In the digital age, our identities are not as simple as our names, our passports, or our credit cards. We are a complex nest of interactions of identifiers, some physical, some represented by lines of code spread from website to website as we go about our daily lives.

As the definitions of our identities grow broader, so too does the necessity of protecting them in new and different ways.

A recent survey of 1,500 Canadians conducted on behalf of Mogo Finance Technology Inc. reveals that 86 percent of respondents believe that they are increasingly at risk of identity theft and identity fraud. However, only 24 percent of respondents reported making the simple choice to help protect themselves with an identity fraud protection solution.

It’s important to know the signs of a possible attempt to defraud your identity, and to know what to do if you suspect you have been affected.

Signs of Identity Fraud

Some warning signs can tell you that someone might be trying to steal your personal information. Contact your financial provider if:

You are contacted by a creditor because an application for credit that you did not apply for was received in your name and with your address.

  • You receive a phone call or letter informing you that you have been denied or approved by a creditor that you never applied to.
  • You receive credit card statements or other bills with your information that you never applied to.
  • You no longer receive your credit card statements or any of your mail.
  • You are contacted by a collection agency informing you that they are collecting for a defaulted account established with your identity that you never opened.
  • You are asked for sensitive information such as your banking PIN, Social Security Number, online service passwords, or bank account number over the phone without other verification.
  • You note a significant difference or error from one credit report to the next.

How to Protect Yourself

Protecting yourself from identity fraud requires equal measures of specific preparation and common sense. Attempts to defraud your identity often go to great lengths to mimic legitimate requests for information, whether over the phone or on websites that have been carefully crafted to look just like the ones you use for online services.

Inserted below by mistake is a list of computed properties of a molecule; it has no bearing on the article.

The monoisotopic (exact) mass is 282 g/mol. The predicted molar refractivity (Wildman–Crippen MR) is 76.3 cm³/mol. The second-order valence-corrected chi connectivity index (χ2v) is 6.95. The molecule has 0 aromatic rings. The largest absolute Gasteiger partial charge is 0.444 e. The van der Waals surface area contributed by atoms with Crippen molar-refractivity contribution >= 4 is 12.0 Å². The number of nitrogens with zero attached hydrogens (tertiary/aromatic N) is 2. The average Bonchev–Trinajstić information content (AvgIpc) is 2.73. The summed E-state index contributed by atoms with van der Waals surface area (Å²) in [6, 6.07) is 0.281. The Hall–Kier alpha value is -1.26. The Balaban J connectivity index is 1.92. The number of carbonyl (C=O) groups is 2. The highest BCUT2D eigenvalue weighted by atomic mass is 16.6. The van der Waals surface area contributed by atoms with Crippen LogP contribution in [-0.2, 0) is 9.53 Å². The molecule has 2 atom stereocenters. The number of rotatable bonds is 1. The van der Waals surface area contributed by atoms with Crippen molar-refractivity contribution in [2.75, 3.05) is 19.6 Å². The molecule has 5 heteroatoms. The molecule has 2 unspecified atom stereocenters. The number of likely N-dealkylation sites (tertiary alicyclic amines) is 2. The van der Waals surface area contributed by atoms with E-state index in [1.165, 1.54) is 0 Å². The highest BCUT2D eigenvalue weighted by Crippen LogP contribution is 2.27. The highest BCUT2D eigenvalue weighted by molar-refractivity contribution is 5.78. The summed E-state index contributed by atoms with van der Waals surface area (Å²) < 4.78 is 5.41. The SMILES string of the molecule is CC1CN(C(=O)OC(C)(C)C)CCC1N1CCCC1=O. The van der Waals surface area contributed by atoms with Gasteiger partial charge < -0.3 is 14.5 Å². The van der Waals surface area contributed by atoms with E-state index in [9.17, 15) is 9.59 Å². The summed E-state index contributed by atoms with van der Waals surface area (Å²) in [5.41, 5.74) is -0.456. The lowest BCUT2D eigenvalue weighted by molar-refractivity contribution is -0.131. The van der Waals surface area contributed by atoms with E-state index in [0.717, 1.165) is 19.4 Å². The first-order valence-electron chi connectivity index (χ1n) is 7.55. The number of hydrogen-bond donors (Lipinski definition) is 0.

• If you’re not sure whether a request from a website, email or phone request for information is legitimate, call your bank or service provider and ask whether they issued you any such request.
  • Review your credit report at least once a year. If you can identify any outstanding agreements with companies that you don’t recognize, contact Equifax or TransUnion.
  • Cancel your inactive credit cards when they expire. Destroy the physical cards by cutting them up so that your account information cannot be retrieved from them.
  • Make sure to unsubscribe and cancel online shopping, investment, banking or e-commerce accounts that you no longer use.
  • Don’t send confidential information in emails, especially to accounts that you don’t recognize as secure.
  • Decide on a document management plan. You may want to keep the paper copies of your statements for your reference, but documents older than seven years should be considered for destruction or offsite archiving as long as they are consistent with your other, more recent records.
  • Consider setting up a fraud alert for your credit. Equifax Canada and TransUnion Canada can put a fraud alert put on your credit files. With this fraud alert, creditors that have viewed your credit report will have to contact you before extending credit. This can help prevent someone else from taking out a loan or credit card in your name.

If you suspect that you might have exposed sensitive personal information to someone who shouldn’t be seeing it, contact your bank, credit agencies and existing creditors right away. It’s always best to proceed with an abundance of caution in these cases – it doesn’t cost you much time or effort to make sure that some of your most important information is safe.

Tags : advicefinancefraudID theftidentity theftpersonal financetips